Gambling, Dueling, and Social Depravity in the Haut Ton

  • A. A. Markley


Perhaps the one objective that links reformist writers of the 1790s more than any other is their shared goal to draw attention to the corruption of the British upper class. Inspired by the early promise of the French Revolution, many of these authors worked to convince their readers that the behavior of Britain’s age-old aristocracy had become increasingly damaging to the common good. Such writers traced a host of contemporary social problems to the behavior of aristocrats who continued to live off of the labor of the poor despite the fact that many of them were rapidly beginning to run through their own fortunes. By the end of the eighteenth century, many upper-class families who had been entrenched in ancient estates for generations found themselves rich in land and in pride but increasingly poor in cash. Nevertheless, such families tended to hold tenaciously to their hereditary social status and their lives of high fashion in the “haut ton.”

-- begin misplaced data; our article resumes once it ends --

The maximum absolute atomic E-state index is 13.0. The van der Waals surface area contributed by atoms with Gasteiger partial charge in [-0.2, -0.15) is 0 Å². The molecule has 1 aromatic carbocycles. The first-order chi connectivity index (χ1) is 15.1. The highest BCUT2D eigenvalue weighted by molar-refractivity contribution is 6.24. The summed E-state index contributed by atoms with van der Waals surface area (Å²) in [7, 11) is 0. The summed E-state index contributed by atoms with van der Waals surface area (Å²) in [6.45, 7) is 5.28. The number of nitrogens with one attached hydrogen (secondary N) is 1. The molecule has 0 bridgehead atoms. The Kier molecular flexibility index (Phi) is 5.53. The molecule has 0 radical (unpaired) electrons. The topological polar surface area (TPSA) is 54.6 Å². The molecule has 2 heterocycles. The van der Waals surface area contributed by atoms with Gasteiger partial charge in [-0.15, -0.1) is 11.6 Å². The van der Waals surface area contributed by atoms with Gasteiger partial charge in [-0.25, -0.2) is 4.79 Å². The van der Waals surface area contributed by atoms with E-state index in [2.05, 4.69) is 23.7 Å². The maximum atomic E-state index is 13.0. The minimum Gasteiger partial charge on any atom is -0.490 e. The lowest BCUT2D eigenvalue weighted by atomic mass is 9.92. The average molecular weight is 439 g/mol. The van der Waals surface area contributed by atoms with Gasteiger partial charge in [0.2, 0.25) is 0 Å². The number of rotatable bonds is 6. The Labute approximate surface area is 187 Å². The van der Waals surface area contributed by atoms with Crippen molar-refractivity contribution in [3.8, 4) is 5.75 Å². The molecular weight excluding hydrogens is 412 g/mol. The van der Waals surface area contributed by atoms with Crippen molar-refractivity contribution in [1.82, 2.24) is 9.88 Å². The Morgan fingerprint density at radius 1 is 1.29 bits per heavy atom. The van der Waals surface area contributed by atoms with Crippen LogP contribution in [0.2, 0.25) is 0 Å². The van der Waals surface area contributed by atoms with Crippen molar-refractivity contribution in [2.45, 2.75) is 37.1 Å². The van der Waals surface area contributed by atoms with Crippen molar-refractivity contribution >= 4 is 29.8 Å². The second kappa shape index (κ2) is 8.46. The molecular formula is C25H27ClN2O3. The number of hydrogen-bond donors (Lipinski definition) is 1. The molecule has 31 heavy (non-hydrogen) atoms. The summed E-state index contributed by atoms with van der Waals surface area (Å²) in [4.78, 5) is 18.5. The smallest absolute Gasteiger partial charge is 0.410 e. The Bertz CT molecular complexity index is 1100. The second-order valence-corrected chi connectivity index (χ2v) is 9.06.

Middle Class Lower Class French Revolution Late Eighteenth Century Excessive Gambling 
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© A. A. Markley 2009

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